The Complete Jane Austen "Mansfield Park" by Diane Danielson
Let's start off this review by stating for the record that I'm not a Jane Austen purist. I thoroughly enjoy creative film interpretations (Clueless, Metropolitan, Bridget Jones' Diary, Jane Austen Book Club, and even arguably, You've Got Mail), which should not be surprising considering I wrote a technology book with a Jane Austen theme. I also understand the difficulty of adapting the complexity of a JA novel into a condensed 90-minute version. Hence, the nomenclature: "adaption."
True to form, Mansfield Park (2007) is an "adaption" that had to leave out a lot of background and character development. Now, for Mansfield Park or Austen-neophites, this might be just fine, or it might have left them wondering a bit about why characters made certain decisions. I look at it just like the musical Les Miz. It always baffled me how they could cut out major character subplots, yet still come up with a phenomenal adaption clearly understood and enjoyed by purists and newbies alike. While Mansfield Park (2007) is no Les Miz (although it leads one to wonder why JA hasn't made it to Broadway yet), it's an entertaining film that left me smiling at the happy ending. Let's be honest, all I want from JA is wit, social satire and a happy ending. So, this one hit that mark, but clearly wasn't my favorite.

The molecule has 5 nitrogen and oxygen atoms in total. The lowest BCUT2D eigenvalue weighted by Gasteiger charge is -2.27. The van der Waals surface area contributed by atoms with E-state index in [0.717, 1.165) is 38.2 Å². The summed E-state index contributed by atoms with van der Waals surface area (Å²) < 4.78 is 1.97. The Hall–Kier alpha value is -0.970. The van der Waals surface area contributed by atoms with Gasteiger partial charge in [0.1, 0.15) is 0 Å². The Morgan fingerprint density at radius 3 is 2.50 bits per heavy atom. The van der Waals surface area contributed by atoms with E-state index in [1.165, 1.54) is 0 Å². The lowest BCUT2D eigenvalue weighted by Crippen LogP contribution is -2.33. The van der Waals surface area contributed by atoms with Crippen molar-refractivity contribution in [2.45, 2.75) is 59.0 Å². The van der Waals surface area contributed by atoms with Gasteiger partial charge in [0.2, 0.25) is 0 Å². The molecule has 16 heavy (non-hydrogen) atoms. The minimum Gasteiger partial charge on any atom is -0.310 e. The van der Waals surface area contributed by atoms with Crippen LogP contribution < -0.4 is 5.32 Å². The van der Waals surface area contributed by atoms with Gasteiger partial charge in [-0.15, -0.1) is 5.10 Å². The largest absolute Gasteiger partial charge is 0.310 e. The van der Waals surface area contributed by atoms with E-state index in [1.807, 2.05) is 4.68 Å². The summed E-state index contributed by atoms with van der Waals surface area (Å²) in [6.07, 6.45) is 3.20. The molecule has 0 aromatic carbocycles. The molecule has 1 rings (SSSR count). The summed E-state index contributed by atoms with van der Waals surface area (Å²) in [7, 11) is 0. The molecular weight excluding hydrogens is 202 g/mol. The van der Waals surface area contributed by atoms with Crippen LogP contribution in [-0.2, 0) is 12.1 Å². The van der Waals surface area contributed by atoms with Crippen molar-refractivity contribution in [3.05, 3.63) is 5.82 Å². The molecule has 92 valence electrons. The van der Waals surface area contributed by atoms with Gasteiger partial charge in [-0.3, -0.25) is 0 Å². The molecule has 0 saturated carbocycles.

I won't waste time with a plot summary. See wikipedia's plot summary. But Mansfield Park has always been the most challenging or perhaps challenged novel from JA as noted in the following excerpt from the Metaphilm blog:
Then comes a great piece on the seriously misunderstood Mansfield Park: "In Whit Stillman's intriguingly Austenesque film, Metropolitan, Tom Townsend ...is astonished when Audrey Rouget ...reveals that she enjoys Mansfield Park. Everyone knows, Tom says, that Mansfield Park is the worst novel Jane Austen wrote, and nobody likes the book's heroine, Fanny Price. Audrey, the moral center of the film and very much a Fanny Price character herself, protests simply, 'I like Fanny Price.'"
I volunteered to review Mansfield Park, precisely because it was the JA novel I knew the least and as pointed out above, one of the least liked. I vaguely remember reading it in either college or high school. So, in some sense seeing it as a film this week, I had an open mind. But, what caught my attention most were the contrasts throughout, which at times could be distracting and disconcerting; yet at other times added an interesting layer of complexity, which I think is just as JA would have liked.
*Billie Piper, an unknown to me, but a clearly popular English actress known for her role on Dr. Who, plays Fanny Price. I kind of liked her, but found she reminded me too much of Scarlett Johansson. This was disconcerting, because I can't picture Scarlett playing virtuous. Then there was the matter of the dark bushy eyebrows and the loose flowing blond hair. It seemed too modern, especially considering she represented the most "old-fashioned" values.